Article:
top of page

Natural Treasures

in Mitchell Shire

NT11 Tallarook Plateau PM6.jpg

Natural Treasures in Mitchell Shire lists 36 of the best of the nature reserves, parks and forests in Mitchell Shire which are available to the public.

The landscapes of Mitchell Shire have many Natural Treasures including small but rich patches of wildflowers, tree-lined corridors along roadsides, railways and creeks, larger conservation reserves and state forests, and private bushlands.

This section of the BEAM website allows you to find these Natural Treasures, download guides, and learn more about the natural history that make these Treasures such rich places.

We acknowledge the Taungurung and Wurundjeri Woi-wurrung People as the Traditional Owners of the land of Mitchell Shire. We pay our respects to their Elders past, present and emerging, and their care of Country over many millenia. We ask that all people respect this ancient heritage and care for the land we now share.

Cheiranthera linearis AT 3to2.jpg
IMG_0972 Male king parrot 6.4.24, at Clearview - cropped, adjusted.jpeg
Polypore_lichen_POL7343 AP 3to2.jpg
Locations
09a0 Map of Natural Treasure Locations 11.4.24.jpg
Setting the Scene

The Natural Treasures in Mitchell Shire have a rich diversity of environments. The higher cooler plateaux have forests of tall trees with herb-rich understorey. The drier hills and ridges have smaller trees and grassy or shrubby understorey, with box-ironbark forests in the north. Lower slopes have grassy box gum woodlands. Heavy wet soils on lava flows, creeklines and flood plains have grassy box/red gum vegetation.

 

This diversity of environments provides habitat for a wide range of native plants, animals, fungi and bacteria, and all the complex interactions between them. They form a framework of biodiversity that we can use to rebuild healthy ecosystems and landscapes across the Shire.

 

500 million years ago, rocks, sands and clays spread across the ocean floor. Then the huge plates of land and ocean bed collided, and the sediments were folded and raised to create the land of central Victoria. 360 million years ago, molten rocks intruded deep into these sediments and crystallised as granite. The heat baked the surrounding sedimentary rocks into aureoles of hard rock.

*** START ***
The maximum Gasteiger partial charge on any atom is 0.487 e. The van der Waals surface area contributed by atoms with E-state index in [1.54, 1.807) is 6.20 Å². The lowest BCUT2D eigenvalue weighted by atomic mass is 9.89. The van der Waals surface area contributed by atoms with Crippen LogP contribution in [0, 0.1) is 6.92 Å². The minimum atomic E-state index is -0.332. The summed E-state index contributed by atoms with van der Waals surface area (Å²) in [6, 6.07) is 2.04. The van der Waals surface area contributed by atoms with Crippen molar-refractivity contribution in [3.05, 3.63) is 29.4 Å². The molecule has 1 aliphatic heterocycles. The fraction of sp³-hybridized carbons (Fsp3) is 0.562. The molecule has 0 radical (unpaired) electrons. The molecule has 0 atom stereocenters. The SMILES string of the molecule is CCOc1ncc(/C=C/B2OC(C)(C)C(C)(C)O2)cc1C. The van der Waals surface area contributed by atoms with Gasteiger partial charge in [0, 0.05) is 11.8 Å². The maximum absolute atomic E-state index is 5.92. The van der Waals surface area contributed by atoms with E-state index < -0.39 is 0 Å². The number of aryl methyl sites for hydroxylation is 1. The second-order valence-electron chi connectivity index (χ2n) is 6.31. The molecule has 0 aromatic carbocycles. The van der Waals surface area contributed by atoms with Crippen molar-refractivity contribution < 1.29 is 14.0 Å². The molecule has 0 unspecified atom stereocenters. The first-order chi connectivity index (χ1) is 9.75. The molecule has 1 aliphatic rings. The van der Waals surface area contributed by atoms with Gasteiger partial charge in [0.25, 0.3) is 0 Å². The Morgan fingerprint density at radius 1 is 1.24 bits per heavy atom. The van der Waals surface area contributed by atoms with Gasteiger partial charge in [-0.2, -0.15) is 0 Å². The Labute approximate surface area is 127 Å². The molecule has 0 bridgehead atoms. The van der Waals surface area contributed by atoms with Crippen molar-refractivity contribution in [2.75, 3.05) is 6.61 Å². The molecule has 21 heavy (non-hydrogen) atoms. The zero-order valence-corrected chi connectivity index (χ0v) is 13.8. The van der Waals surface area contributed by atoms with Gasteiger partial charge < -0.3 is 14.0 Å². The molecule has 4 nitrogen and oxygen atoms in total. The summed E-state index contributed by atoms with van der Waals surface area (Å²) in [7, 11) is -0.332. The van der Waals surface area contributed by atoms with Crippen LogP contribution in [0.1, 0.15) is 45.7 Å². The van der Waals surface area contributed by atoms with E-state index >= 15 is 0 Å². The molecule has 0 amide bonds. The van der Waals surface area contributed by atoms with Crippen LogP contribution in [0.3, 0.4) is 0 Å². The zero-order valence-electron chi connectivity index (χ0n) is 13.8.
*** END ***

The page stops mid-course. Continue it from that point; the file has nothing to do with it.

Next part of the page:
Over hundreds of millions of years, the land was eroded to low plains, exposing the granites.

 

From about 65 million years ago, Victoria drifted away from Tasmania and Antarctica and mountains rose across southern Victoria. The softer sedimentary rocks eroded to lower hills and sediments were laid down in valleys running north and south from the Great Divide. The harder granites and their surrounding aureoles remained as plateaux, with the Goulburn River cutting through to create the Trawool Valley. Then volcanoes erupted, with cones such as Green Hill and lava flows that spread across the landscape, blocking streams and creating swamps.

 

Over time, life on land evolved to occupy the many niches created by these geological events. The higher, cooler and wetter plateaux now have forests of tall trees with herb-rich understorey. The lower hills have smaller trees and grassy or shrubby understorey, with box-Ironbark forests in the drier north of the Shire. Lower slopes have grassy box tree woodlands. Flat river terraces and the heavy volcanic soils have grassy box/red gum vegetation.